But what endears us to this architect couple is this comment that Giampiero makes about sustainable architecture the onus of which falls on architects as it does on civic authorities, “There is one urgent need that we need to focus on: any designer and architect must NOW be in the front line to save the planet. And this is an absolute duty, because every day, in every kind of project we can focus and do something. Any step, even small, is a huge contribution to the last challenge of the humankind. This an urgent need that has to be solved, but it can be taken as a fantastic stimulation for new expression and vibrant economies.”
The Peias’ with their vast design experience in Doha and around the world shares some of their stories with SCALE.
SCALE: Which was the first building you designed in Doha?
The first project in Doha was the design for the interiors of an office for the Alfardan Centre in 2003-2004. Our first entire building, architecture engineering, and interior design was the Oyster, the first building on the reclaimed island of The Pearl, designed in 2005 and built in 2006. The white dome, was literally iconic, not only by the shape of the shell and the meaning of the name but because the giant masterplan model of the Pearl is inside. The Oyster was and it is still the real estate sales centre of UDC. Many people say that it is one of the landmarks of Doha, as it was a test pioneer building for The Pearl.
SCALE: Tell us a bit about your practice? The works that you have completed, the ones you have enjoyed the most and the most difficult or challenging project of all?
As you can see, we have designed a multitude of buildings for various clients, of varying scale, typology, and location. All of the projects have been an exciting challenge. The goal is to scale challenges, like the interesting part of any trip is the journey itself and not the destination. The Westin Resort in the Maldives, which has just been completed, is a brilliant example of our veracity (from masterplan of the hospitality project to 25 different typologies, to detailed interiors of each), all completed in extreme conditions even physically. Staying in the construction site in the middle of the sea during the monsoon season is not effortless as it sounds. Another challenge we scaled is the new UN in Geneva, with high technical specifications and a demanding client. But the expectation, for this important building for peace, augments the value of the building.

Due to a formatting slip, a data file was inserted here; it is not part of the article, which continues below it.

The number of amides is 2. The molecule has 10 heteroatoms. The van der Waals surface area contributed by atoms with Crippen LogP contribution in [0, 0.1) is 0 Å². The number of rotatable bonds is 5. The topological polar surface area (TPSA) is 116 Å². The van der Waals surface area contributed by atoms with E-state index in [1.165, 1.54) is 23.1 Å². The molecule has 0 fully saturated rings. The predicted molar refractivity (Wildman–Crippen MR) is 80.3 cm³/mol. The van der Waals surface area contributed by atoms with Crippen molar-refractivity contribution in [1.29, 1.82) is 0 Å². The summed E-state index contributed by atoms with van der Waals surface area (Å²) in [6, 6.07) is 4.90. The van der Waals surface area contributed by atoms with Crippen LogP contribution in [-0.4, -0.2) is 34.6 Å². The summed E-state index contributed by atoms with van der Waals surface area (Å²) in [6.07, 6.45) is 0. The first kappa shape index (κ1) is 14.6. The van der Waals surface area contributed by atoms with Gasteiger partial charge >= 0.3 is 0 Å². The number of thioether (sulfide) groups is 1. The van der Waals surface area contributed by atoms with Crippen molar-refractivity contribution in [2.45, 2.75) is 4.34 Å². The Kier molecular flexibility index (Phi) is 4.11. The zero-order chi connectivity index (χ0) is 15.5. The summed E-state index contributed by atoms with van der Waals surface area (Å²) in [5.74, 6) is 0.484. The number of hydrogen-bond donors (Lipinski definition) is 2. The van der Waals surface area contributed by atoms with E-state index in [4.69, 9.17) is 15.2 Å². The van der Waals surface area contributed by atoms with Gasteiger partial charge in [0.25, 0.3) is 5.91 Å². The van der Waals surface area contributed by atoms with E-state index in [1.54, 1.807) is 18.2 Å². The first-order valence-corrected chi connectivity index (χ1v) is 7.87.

SCALE: What would be your unique factor in your practice? What makes people come back to your designs?
Our clients are happy because we coordinate all the phases and scope of services in an “Italian way”. This different by the British standard because for us the master planning, architecture, engineering for electromechanical and structure and finally interiors are looked into by one team only. This skill ensures the result of any project, saves time and money. We provide solutions, we define the “emotional theatre” of the visual and physical experience of the users and clients. To do this we apply the philosophy of the simplicity of beauty. It is not minimalism, it is not “less is more”. It is an interpretation of the needs of the local condition to the most efficient result avoiding the unnecessary with aesthetic intent. This is the only guarantee for the evergreen project.
SCALE: How has the experience been in designing products?
In the beginning, just after University, I worked as an assistant to Luca Meda and later with Ignazio Gardella (who knew Le Corbusier). So, I was lucky to work with “Master Monsters” of Italian design. Then I was a partner of Piero Lissoni, supposedly one of the first 10 best designers in the world. So, I grew up educated in the practice of product design and architecture together. I feel that to design products with the eye of an architect is the supreme way for the client and the user, because we coordinate the objects in the space of utilisation. We use architectural projects to test the prototype of future industrial design or product design products.